On February 20, 2018, Attorney Chaim Steinberger presented to a chapter of the American Inns of Court at the Brooklyn Bar Association on the factors that New York Courts consider when determining custody. Courts must always consider “the best interests of the child,” Mr. Steinberger noted. That means that anything that affects a child is a factor that can come into play in a custody dispute.
Mr. Steinberger’s handout consisted of an Overview of the Custody Factors that New York Courts consider. Because there are so many factors some of which might favor one parent while others, perhaps, favor the other, and because there is no set value system assigned to each factor, a skilled lawyer is needed to help parents understand how their individual case might play out to the judge. Ultimately these matters are assigned to the “sound discretion of the Court” so a skilled lawyer must know how to present the evidence in its best light, so that the judge is convinced of who the better parent is.
“The practice of law is not like arithmetic,” Mr. Steinberger is fond of saying. “You can’t just pipe up and say, ‘2+2, your Honor,’ and have the judge respond, ‘4, of course.’ Rather it’s like a chess game, with thrusts and parrys which means that not only are the facts important but how they’re presented and the order of their presentation can be critical to success.” That is particularly true in custody disputes. Every custody dispute is complicated. The outcome is contingent on the personality of the child and the personalities and behavior of each of the parents. Because there is so much riding on it, parties contest these issues fiercely.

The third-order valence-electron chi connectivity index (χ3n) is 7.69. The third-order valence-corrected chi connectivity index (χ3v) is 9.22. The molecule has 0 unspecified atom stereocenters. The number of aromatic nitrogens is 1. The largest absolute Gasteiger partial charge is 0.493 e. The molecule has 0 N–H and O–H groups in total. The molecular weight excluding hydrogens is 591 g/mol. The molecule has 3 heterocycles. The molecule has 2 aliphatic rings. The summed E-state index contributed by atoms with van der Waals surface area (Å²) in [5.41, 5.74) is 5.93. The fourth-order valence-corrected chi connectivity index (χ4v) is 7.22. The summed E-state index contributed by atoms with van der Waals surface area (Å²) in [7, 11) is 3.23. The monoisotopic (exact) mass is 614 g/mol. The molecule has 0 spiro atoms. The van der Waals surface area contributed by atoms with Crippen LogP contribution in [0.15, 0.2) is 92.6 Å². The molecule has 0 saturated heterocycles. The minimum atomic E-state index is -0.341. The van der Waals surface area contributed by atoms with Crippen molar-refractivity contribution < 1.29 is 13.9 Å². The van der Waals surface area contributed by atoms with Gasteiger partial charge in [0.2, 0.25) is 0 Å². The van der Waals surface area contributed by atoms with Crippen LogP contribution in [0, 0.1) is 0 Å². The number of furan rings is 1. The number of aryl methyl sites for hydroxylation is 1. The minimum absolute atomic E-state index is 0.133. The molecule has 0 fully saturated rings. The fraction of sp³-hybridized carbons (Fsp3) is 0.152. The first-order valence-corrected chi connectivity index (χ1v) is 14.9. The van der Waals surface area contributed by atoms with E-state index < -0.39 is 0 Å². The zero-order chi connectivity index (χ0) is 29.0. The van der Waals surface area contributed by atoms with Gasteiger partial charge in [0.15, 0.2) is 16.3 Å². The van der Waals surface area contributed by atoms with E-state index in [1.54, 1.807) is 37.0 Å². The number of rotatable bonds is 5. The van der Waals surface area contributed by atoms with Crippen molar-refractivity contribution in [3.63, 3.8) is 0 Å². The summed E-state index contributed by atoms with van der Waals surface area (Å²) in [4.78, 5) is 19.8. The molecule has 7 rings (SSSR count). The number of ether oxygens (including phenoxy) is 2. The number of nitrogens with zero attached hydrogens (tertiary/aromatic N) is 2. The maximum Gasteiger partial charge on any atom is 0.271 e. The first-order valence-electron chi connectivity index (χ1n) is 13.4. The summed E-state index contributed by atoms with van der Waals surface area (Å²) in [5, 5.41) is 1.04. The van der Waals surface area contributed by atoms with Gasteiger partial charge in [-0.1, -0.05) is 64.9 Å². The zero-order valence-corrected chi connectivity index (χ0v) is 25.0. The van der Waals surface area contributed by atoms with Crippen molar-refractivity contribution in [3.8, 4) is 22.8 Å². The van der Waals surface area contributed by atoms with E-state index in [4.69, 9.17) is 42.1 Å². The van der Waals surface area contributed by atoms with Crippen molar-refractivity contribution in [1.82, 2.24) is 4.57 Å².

As in any complicated litigated matter, a parent needs a lawyer who knows not only the law, but also the many minute details that make up the relevant facts. The lawyer must master the facts, and then fashion a winning theory of the case (see point 2 of How to Win the Unwinnable Case). The lawyer must then present them to the Court in a persuasive, compelling manner, while fending off all of the counterarguments. This is not a job for the faint of heart or character!
If you would like to discuss how these Custody Factors apply in your individual case, feel free to call our office at (212) 964-6100.